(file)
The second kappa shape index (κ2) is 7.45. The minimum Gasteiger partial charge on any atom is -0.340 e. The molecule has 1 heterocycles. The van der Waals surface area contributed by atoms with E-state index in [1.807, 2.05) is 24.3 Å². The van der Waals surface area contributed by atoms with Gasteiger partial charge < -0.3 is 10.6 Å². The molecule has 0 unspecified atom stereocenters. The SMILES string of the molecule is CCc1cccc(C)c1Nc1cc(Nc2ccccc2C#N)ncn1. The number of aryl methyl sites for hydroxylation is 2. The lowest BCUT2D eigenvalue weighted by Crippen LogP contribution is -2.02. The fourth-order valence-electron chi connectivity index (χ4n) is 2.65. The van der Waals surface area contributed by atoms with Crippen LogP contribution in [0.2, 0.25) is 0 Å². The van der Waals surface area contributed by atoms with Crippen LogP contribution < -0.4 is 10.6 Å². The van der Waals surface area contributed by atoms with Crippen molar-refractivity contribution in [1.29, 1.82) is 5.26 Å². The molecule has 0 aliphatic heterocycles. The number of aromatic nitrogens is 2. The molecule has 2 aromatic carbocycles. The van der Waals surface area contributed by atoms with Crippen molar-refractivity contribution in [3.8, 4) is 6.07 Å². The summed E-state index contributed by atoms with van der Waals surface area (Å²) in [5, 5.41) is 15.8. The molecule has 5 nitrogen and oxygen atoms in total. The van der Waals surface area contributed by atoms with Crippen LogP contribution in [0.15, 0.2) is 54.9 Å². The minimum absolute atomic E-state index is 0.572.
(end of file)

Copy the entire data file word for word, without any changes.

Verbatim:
The second kappa shape index (κ2) is 7.45. The minimum Gasteiger partial charge on any atom is -0.340 e. The molecule has 1 heterocycles. The van der Waals surface area contributed by atoms with E-state index in [1.807, 2.05) is 24.3 Å². The van der Waals surface area contributed by atoms with Gasteiger partial charge < -0.3 is 10.6 Å². The molecule has 0 unspecified atom stereocenters. The SMILES string of the molecule is CCc1cccc(C)c1Nc1cc(Nc2ccccc2C#N)ncn1. The number of aryl methyl sites for hydroxylation is 2. The lowest BCUT2D eigenvalue weighted by Crippen LogP contribution is -2.02. The fourth-order valence-electron chi connectivity index (χ4n) is 2.65. The van der Waals surface area contributed by atoms with Crippen LogP contribution in [0.2, 0.25) is 0 Å². The van der Waals surface area contributed by atoms with Crippen LogP contribution < -0.4 is 10.6 Å². The van der Waals surface area contributed by atoms with Crippen molar-refractivity contribution in [1.29, 1.82) is 5.26 Å². The molecule has 0 aliphatic heterocycles. The number of aromatic nitrogens is 2. The molecule has 2 aromatic carbocycles. The van der Waals surface area contributed by atoms with Crippen molar-refractivity contribution in [3.8, 4) is 6.07 Å². The summed E-state index contributed by atoms with van der Waals surface area (Å²) in [5, 5.41) is 15.8. The molecule has 5 nitrogen and oxygen atoms in total. The van der Waals surface area contributed by atoms with Crippen LogP contribution in [0.15, 0.2) is 54.9 Å². The minimum absolute atomic E-state index is 0.572.